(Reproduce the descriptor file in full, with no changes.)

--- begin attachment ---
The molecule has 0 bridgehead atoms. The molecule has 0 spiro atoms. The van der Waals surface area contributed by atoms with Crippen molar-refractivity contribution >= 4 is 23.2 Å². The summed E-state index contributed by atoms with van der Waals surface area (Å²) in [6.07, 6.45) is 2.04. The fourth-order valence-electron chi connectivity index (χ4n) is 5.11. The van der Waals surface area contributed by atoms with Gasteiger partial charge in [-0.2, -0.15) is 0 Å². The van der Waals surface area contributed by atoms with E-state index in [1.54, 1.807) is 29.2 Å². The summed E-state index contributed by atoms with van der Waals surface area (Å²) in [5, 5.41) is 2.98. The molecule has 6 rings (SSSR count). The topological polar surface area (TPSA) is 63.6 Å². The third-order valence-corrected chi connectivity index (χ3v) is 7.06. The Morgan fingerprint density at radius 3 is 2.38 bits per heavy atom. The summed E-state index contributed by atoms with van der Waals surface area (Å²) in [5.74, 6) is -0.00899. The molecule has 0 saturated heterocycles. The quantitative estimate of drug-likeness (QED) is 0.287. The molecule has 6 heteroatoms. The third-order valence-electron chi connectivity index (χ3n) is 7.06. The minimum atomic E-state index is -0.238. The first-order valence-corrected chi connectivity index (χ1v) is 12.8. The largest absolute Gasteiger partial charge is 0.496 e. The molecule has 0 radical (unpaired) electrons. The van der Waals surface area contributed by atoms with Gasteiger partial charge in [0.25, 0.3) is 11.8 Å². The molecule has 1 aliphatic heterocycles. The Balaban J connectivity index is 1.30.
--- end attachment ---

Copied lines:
The molecule has 0 bridgehead atoms. The molecule has 0 spiro atoms. The van der Waals surface area contributed by atoms with Crippen molar-refractivity contribution >= 4 is 23.2 Å². The summed E-state index contributed by atoms with van der Waals surface area (Å²) in [6.07, 6.45) is 2.04. The fourth-order valence-electron chi connectivity index (χ4n) is 5.11. The van der Waals surface area contributed by atoms with Gasteiger partial charge in [-0.2, -0.15) is 0 Å². The van der Waals surface area contributed by atoms with E-state index in [1.54, 1.807) is 29.2 Å². The summed E-state index contributed by atoms with van der Waals surface area (Å²) in [5, 5.41) is 2.98. The molecule has 6 rings (SSSR count). The topological polar surface area (TPSA) is 63.6 Å². The third-order valence-corrected chi connectivity index (χ3v) is 7.06. The Morgan fingerprint density at radius 3 is 2.38 bits per heavy atom. The summed E-state index contributed by atoms with van der Waals surface area (Å²) in [5.74, 6) is -0.00899. The molecule has 0 saturated heterocycles. The quantitative estimate of drug-likeness (QED) is 0.287. The molecule has 6 heteroatoms. The third-order valence-electron chi connectivity index (χ3n) is 7.06. The minimum atomic E-state index is -0.238. The first-order valence-corrected chi connectivity index (χ1v) is 12.8. The largest absolute Gasteiger partial charge is 0.496 e. The molecule has 0 radical (unpaired) electrons. The van der Waals surface area contributed by atoms with Gasteiger partial charge in [0.25, 0.3) is 11.8 Å². The molecule has 1 aliphatic heterocycles. The Balaban J connectivity index is 1.30.